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large groebner basis calculations

asked 2010-09-29 14:25:07 -0600

Bill Page gravatar image

updated 2015-01-14 07:05:30 -0600

FrédéricC gravatar image

I know there are a number of different packages in Sage capable of computing Groebner basis but I don't have much experience with these tools. I am wondering which option and specifically which routine might be most suitable for very large (50,000 generators) but relatively sparse (polynomials of degree less than 4 and with 4 or fewer terms over 64 variables). I am interested in basis and prime decomposition in relation to classifying low dimensional Frobenius algebras. I am currently using groeber and the primdec library from Singular in Sage but I am up against significant performance limits.

Also, does any have an recommended methods of pre-processing sparse sets of generators prior to calling groebner? And are there any packages capable of exploiting multi-processor architecture?

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answered 2010-10-01 11:50:48 -0600

mhampton gravatar image

I think Singular is your best bet right now in Sage. There are a lot of options you can try beyond the default behavior, but its hard to know what will be best for a given system. For some things I've worked with the facstd commend in Singular was very helpful, you can do something like:

myideal = myring.ideal(generators)
fstd = singular(myideal).facstd()
bases = [[myring(f) for f in fs] for fs in fstd]

where of course you would have to define the generators and ring. Also, you probably already know this but using different term orders can have an enormous effect on the running time.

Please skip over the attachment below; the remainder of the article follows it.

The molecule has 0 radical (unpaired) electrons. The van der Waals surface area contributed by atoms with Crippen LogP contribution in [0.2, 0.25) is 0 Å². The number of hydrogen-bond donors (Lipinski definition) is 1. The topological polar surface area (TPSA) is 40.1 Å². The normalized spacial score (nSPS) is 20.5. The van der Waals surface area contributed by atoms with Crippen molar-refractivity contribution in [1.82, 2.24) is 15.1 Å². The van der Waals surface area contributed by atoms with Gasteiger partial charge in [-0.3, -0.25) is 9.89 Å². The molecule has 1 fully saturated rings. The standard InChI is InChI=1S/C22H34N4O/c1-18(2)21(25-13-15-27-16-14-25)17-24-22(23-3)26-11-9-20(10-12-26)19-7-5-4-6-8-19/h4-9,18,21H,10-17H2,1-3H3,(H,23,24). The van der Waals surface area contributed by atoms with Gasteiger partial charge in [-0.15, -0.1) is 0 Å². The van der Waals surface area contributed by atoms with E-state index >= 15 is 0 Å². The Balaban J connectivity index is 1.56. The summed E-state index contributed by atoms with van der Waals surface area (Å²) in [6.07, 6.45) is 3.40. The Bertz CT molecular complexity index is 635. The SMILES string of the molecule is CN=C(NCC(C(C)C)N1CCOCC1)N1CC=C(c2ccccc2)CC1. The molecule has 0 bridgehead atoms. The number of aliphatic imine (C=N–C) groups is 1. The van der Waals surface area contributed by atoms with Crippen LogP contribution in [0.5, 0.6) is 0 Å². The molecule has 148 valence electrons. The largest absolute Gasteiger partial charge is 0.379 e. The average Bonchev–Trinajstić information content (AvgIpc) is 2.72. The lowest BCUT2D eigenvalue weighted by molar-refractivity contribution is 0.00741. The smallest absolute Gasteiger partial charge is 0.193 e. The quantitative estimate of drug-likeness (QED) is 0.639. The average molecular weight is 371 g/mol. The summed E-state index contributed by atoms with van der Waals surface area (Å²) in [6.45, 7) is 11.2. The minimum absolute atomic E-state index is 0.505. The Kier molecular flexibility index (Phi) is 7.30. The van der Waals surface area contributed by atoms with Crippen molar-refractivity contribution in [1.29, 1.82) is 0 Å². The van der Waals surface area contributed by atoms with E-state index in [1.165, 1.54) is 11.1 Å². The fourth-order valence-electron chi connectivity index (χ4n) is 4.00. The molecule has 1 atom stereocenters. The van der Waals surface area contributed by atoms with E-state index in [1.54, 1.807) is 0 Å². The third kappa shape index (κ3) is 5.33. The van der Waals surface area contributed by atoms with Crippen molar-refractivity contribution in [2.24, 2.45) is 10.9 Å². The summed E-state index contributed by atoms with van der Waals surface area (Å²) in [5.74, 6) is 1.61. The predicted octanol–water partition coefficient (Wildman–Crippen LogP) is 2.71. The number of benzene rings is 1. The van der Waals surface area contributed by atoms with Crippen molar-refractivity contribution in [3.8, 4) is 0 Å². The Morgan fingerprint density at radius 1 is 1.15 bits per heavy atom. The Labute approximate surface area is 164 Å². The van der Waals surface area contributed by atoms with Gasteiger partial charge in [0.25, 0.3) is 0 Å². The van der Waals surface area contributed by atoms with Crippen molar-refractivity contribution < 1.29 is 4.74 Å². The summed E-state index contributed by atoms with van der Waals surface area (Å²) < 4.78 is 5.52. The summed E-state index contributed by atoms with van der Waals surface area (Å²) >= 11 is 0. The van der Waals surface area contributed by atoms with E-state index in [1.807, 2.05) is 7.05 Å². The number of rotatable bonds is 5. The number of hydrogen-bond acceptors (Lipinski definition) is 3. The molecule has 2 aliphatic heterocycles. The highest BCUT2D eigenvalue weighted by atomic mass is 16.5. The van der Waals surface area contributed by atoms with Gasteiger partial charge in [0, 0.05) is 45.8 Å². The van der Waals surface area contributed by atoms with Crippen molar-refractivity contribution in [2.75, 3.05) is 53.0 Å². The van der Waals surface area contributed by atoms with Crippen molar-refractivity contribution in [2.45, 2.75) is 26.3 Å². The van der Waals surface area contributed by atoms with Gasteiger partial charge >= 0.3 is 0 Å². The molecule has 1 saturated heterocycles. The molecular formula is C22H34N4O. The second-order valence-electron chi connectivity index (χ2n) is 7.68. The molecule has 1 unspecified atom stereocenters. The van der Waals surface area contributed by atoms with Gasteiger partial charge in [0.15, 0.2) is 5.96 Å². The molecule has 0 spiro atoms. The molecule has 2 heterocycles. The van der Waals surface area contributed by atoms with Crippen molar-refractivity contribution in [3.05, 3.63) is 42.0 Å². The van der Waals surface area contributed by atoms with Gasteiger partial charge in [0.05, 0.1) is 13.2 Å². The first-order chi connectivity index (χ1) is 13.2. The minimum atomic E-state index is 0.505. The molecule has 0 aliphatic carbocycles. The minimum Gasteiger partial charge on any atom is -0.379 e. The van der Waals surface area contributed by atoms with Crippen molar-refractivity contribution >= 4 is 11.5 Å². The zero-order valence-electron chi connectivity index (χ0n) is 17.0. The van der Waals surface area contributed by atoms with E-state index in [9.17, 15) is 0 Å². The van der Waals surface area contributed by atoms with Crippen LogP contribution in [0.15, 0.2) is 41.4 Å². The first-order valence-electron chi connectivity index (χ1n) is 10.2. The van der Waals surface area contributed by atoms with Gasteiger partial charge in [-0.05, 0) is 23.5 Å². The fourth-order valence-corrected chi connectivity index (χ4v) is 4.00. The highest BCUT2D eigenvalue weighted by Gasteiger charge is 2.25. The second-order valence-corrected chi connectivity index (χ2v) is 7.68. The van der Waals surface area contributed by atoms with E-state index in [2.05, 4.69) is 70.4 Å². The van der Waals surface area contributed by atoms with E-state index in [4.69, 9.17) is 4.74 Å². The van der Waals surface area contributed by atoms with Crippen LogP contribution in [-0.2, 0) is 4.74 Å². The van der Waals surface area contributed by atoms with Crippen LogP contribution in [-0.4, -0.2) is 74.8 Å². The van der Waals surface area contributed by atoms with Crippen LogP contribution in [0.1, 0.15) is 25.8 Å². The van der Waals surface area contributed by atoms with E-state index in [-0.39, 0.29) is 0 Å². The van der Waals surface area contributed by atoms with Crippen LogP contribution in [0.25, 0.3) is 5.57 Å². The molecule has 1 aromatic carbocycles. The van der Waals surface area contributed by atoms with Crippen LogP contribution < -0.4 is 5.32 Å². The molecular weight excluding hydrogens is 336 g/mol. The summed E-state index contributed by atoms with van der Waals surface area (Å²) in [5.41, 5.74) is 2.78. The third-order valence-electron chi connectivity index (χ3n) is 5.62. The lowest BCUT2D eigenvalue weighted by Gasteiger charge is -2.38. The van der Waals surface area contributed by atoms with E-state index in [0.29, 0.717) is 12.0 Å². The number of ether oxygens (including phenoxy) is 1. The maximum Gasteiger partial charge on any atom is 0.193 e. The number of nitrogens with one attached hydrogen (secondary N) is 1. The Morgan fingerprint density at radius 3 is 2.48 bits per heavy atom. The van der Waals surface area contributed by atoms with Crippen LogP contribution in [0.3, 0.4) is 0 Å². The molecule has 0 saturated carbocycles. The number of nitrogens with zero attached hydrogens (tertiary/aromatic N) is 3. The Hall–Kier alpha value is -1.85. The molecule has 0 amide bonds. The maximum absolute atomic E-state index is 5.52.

I don't think there is anything parallelizable in Sage for Groebner bases at the moment.

Another thing I sometimes find helpful with big systems is to compute Groebner bases of subsets of the generators. This is trivial to parallelize, and sometimes merging those subsets is faster than doing them all at once. It also can give you some insight into the structure of the system.

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answered 2010-11-21 21:52:00 -0600

Hi!

Sorry, I did not notice the message before.

There exists no 'best variant' for large systems.

The ugly answer is, that you have to try several variants and the most important options, at least redTail... You can also try several orderings. Usually, the best ordering is dp, but sometimes you can arrange the variables in a smart block ordering structure, which makes things much easier.

Maybe, you can also try slimgb, which has had good results in the past for large system, but systems of these number of variables are reallly hard. Having 50000 equations however is awesome and improves the possibility to compute the GB.

The core algorithms std and slimgb both implement their own preprocessing.

Regardings primary decomposition of such big systems. This is more difficult than Groebner bases. So you can essentially forget about it, unless there are some special conditions. In fact, when you're ideal is such over determined and you might only have a few solutions with multiplicity 1, the prime decomposition is equivalent to solving.

I think you did not mention the characteristic.

Cheers, Michael

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Asked: 2010-09-29 14:25:07 -0600

Seen: 3,889 times

Last updated: Nov 21 '10